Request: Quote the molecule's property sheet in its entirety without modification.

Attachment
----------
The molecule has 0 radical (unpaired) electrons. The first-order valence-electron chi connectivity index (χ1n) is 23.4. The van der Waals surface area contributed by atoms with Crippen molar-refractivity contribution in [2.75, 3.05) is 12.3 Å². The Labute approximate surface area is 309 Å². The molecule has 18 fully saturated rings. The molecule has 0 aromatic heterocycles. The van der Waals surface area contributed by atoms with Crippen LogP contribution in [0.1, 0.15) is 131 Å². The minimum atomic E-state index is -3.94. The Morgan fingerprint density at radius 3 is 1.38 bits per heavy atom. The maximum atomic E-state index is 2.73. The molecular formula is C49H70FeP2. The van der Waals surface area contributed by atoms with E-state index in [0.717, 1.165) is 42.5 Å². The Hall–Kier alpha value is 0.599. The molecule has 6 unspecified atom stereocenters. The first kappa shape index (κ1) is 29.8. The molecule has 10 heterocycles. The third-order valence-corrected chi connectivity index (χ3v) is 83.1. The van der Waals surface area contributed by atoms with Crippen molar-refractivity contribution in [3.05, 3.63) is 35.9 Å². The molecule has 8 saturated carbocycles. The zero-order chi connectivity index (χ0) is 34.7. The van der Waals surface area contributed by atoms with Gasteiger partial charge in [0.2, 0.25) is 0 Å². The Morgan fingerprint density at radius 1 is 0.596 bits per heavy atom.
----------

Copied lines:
The molecule has 0 radical (unpaired) electrons. The first-order valence-electron chi connectivity index (χ1n) is 23.4. The van der Waals surface area contributed by atoms with Crippen molar-refractivity contribution in [2.75, 3.05) is 12.3 Å². The Labute approximate surface area is 309 Å². The molecule has 18 fully saturated rings. The molecule has 0 aromatic heterocycles. The van der Waals surface area contributed by atoms with Crippen LogP contribution in [0.1, 0.15) is 131 Å². The minimum atomic E-state index is -3.94. The Morgan fingerprint density at radius 3 is 1.38 bits per heavy atom. The maximum atomic E-state index is 2.73. The molecular formula is C49H70FeP2. The van der Waals surface area contributed by atoms with E-state index in [0.717, 1.165) is 42.5 Å². The Hall–Kier alpha value is 0.599. The molecule has 6 unspecified atom stereocenters. The first kappa shape index (κ1) is 29.8. The molecule has 10 heterocycles. The third-order valence-corrected chi connectivity index (χ3v) is 83.1. The van der Waals surface area contributed by atoms with Crippen molar-refractivity contribution in [3.05, 3.63) is 35.9 Å². The molecule has 8 saturated carbocycles. The zero-order chi connectivity index (χ0) is 34.7. The van der Waals surface area contributed by atoms with Gasteiger partial charge in [0.2, 0.25) is 0 Å². The Morgan fingerprint density at radius 1 is 0.596 bits per heavy atom.